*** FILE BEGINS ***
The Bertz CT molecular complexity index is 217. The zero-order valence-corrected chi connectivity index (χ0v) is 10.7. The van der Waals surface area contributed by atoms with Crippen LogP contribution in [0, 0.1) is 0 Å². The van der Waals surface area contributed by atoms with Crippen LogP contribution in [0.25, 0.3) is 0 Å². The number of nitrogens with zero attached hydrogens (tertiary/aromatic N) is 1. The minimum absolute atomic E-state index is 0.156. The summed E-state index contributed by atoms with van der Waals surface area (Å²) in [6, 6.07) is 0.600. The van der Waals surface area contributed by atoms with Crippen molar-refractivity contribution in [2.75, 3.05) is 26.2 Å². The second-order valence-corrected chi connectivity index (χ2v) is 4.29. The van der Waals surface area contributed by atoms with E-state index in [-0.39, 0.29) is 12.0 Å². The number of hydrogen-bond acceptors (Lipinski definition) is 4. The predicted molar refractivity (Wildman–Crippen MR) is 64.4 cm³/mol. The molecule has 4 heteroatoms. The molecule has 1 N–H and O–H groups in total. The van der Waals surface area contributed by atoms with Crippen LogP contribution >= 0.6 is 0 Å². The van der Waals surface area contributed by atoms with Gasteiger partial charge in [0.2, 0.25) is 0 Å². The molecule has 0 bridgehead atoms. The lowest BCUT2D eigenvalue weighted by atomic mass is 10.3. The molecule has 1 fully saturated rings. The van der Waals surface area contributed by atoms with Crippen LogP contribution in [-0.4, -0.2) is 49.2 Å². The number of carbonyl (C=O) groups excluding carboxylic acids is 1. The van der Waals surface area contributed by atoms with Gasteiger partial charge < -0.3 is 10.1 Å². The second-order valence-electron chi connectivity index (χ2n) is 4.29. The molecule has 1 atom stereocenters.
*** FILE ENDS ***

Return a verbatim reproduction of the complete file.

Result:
The Bertz CT molecular complexity index is 217. The zero-order valence-corrected chi connectivity index (χ0v) is 10.7. The van der Waals surface area contributed by atoms with Crippen LogP contribution in [0, 0.1) is 0 Å². The van der Waals surface area contributed by atoms with Crippen LogP contribution in [0.25, 0.3) is 0 Å². The number of nitrogens with zero attached hydrogens (tertiary/aromatic N) is 1. The minimum absolute atomic E-state index is 0.156. The summed E-state index contributed by atoms with van der Waals surface area (Å²) in [6, 6.07) is 0.600. The van der Waals surface area contributed by atoms with Crippen molar-refractivity contribution in [2.75, 3.05) is 26.2 Å². The second-order valence-corrected chi connectivity index (χ2v) is 4.29. The van der Waals surface area contributed by atoms with E-state index in [-0.39, 0.29) is 12.0 Å². The number of hydrogen-bond acceptors (Lipinski definition) is 4. The predicted molar refractivity (Wildman–Crippen MR) is 64.4 cm³/mol. The molecule has 4 heteroatoms. The molecule has 1 N–H and O–H groups in total. The van der Waals surface area contributed by atoms with Crippen LogP contribution >= 0.6 is 0 Å². The van der Waals surface area contributed by atoms with Gasteiger partial charge in [0.2, 0.25) is 0 Å². The molecule has 0 bridgehead atoms. The lowest BCUT2D eigenvalue weighted by atomic mass is 10.3. The molecule has 1 fully saturated rings. The van der Waals surface area contributed by atoms with Crippen LogP contribution in [-0.4, -0.2) is 49.2 Å². The number of carbonyl (C=O) groups excluding carboxylic acids is 1. The van der Waals surface area contributed by atoms with Gasteiger partial charge < -0.3 is 10.1 Å². The second-order valence-electron chi connectivity index (χ2n) is 4.29. The molecule has 1 atom stereocenters.